As one in our occasional posts to help consumers understand the Affordable Care Act (“Obamacare”) health insurance provisions that take effect in January, this week we turn to KaiserHealthNews.org (KHN) to sort out the confusion about the cost of premiums.
Conflicting news stories have forecast higher premiums, lower premiums, unchanged premiums for the individual and small group plans available as of October via online insurance exchanges in each state. These are the plans for people who don’t get coverage through large employers, Medicare or Tricare, the military plan.
According to KHN, most policy analysts agree that average premiums for the online exchange shoppers will increase for younger, healthier people (who will get better benefits than they do now) and rates may fall for older or sicker Americans. Don’t forget, as we explained a few weeks ago, that people with lower incomes can qualify for subsidies that will offset higher premiums, and that there’s a choice of plans and costs for them.
At this point, rates for individual policies look similar to what employers pay now for workers’ coverage.
When evaluating cost claims of coverage starting in 2014, consider:
1. Comparing apples to apples is difficult. Policies sold to individuals and small businesses through the online marketplaces are brand new and by law must cover certain essential benefits that weren’t necessarily covered in your old plan (if you had one). They include prescription drugs, hospitalization, maternity costs, ambulatory services (doctor’s visits and outpatient services), emergency services, mental health/substance abuse treatment, preventive/wellness services and pediatric treatment including oral and vision care. Consumers may not be denied or charged more because of pre-existing health problems, as they may be now in most states. Women may not be charged more than men. Out-of-pocket costs will be capped at $6,350 for singles and $12,700 for families. Today, nearly 1 in 3 individual policy caps exceed those amounts.
2. What premiums are state regulators using for their comparisons? Under the ACA, coverage sold through new marketplaces to individuals and small businesses ranges from the lowest-cost bronze plans with high deductibles to higher-cost platinum or gold plans, with fewer out-of-pocket costs. But premiums are only one factor in the cost of health insurance. When examining reports on rates, determine which type of coverage was highlighted and how much the deductibles and co-payments are. Was it the low-cost bronze plan price, the slightly higher priced silver plans or the highest priced platinum or gold? Or some combined average?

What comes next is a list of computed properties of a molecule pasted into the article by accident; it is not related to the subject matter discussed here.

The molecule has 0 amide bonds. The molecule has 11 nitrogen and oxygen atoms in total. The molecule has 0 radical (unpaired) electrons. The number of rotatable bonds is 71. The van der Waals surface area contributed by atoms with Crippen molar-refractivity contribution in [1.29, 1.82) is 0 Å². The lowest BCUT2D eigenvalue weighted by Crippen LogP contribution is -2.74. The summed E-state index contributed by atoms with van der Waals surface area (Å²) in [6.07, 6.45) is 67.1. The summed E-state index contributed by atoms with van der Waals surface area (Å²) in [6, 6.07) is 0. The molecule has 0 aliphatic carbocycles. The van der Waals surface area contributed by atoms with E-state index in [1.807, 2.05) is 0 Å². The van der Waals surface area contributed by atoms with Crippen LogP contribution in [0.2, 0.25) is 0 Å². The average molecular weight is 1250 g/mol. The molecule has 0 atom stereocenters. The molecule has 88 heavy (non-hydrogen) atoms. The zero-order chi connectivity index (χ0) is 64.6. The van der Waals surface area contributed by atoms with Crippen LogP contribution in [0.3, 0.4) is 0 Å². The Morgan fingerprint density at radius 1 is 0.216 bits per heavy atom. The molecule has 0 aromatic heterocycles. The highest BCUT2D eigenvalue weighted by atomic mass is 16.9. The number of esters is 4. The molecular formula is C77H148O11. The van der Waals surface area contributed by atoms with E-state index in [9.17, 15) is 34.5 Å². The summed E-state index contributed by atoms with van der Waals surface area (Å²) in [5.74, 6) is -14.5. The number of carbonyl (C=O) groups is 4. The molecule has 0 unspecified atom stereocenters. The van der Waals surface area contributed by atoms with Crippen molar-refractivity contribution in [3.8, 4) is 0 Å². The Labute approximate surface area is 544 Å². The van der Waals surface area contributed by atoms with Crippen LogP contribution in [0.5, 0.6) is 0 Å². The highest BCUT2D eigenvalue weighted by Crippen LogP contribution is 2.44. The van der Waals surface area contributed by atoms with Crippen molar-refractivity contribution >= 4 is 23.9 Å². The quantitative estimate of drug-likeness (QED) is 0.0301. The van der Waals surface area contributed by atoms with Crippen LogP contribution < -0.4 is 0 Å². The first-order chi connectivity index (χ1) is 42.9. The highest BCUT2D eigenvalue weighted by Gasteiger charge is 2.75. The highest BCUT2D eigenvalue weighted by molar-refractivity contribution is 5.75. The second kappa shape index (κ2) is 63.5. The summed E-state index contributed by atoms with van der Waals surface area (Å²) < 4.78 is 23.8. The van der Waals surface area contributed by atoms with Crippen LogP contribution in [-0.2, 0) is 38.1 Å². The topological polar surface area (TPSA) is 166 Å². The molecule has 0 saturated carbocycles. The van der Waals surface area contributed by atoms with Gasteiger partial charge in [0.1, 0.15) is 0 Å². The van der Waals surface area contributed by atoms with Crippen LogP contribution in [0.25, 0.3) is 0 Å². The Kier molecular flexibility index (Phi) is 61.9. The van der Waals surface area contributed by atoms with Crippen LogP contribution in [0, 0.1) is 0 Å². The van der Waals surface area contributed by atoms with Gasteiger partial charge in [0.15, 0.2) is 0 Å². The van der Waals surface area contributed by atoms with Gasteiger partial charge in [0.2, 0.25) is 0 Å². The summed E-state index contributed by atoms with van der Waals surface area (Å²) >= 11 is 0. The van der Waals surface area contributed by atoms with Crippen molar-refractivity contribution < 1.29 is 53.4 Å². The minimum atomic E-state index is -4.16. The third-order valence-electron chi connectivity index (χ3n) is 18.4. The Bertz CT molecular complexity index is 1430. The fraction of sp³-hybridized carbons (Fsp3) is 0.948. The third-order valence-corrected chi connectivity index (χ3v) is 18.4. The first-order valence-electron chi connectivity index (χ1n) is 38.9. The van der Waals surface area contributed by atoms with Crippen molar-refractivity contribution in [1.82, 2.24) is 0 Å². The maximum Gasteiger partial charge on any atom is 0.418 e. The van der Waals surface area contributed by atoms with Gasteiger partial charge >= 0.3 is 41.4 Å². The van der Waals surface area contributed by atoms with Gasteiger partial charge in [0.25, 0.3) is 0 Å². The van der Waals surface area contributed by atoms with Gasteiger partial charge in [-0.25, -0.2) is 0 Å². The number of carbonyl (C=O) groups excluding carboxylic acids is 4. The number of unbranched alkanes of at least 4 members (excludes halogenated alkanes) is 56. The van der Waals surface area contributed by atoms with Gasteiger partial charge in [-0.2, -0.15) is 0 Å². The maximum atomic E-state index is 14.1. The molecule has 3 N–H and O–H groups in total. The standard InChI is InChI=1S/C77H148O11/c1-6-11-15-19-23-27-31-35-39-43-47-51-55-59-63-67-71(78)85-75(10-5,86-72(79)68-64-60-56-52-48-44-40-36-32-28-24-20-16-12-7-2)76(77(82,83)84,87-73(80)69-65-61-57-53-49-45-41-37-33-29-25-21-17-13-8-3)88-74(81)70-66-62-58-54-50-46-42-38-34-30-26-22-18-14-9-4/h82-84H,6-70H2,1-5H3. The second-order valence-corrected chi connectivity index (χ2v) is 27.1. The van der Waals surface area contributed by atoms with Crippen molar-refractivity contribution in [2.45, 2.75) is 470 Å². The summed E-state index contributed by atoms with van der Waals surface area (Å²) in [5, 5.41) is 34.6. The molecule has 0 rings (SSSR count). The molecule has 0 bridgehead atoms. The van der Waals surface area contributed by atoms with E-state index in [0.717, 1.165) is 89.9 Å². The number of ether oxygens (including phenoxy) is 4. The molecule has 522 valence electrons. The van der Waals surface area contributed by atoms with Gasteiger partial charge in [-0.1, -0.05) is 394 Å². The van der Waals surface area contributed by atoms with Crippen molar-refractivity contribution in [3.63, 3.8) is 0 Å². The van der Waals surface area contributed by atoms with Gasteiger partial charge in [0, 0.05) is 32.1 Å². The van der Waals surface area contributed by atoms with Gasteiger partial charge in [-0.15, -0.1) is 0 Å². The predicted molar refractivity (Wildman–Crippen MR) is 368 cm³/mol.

3. You are not average. Many of the estimates are based on averages, which don’t reflect what any individual consumer will pay. Premium prices will vary based on a person’s age, place of residence and which insurer is chosen. Generally, younger people – especially those few who buy high-deductible coverage now – may see an increase in premiums, while older or less healthy people may see their rates go down.
4. Subsidies will offset costs for many people. Many people shopping in the new marketplaces are expected to qualify for a subsidy to offset part of the cost of the premiums. Sliding-scale subsidies are available to individuals earning about $11,590 to $46,000 a year. They probably will pay a portion of their household income – from 2% to 9.5% – toward the premium cost.
5. Most people won’t encounter changes in their premiums. The exchange rates reflect coverage sold to individuals and businesses with fewer than 50 workers that are not self-insured. Currently, the vast majority of Americans with insurance coverage get it through their jobs – and they generally work for companies with more than 50 workers. Large firms generally offer coverage similar to what the health law requires insurers to offer individuals and small firms. The new rates generally will affect people who buy their own coverage. That’s about 15 million now, with about 7 million more expected to do so next year because of the health law.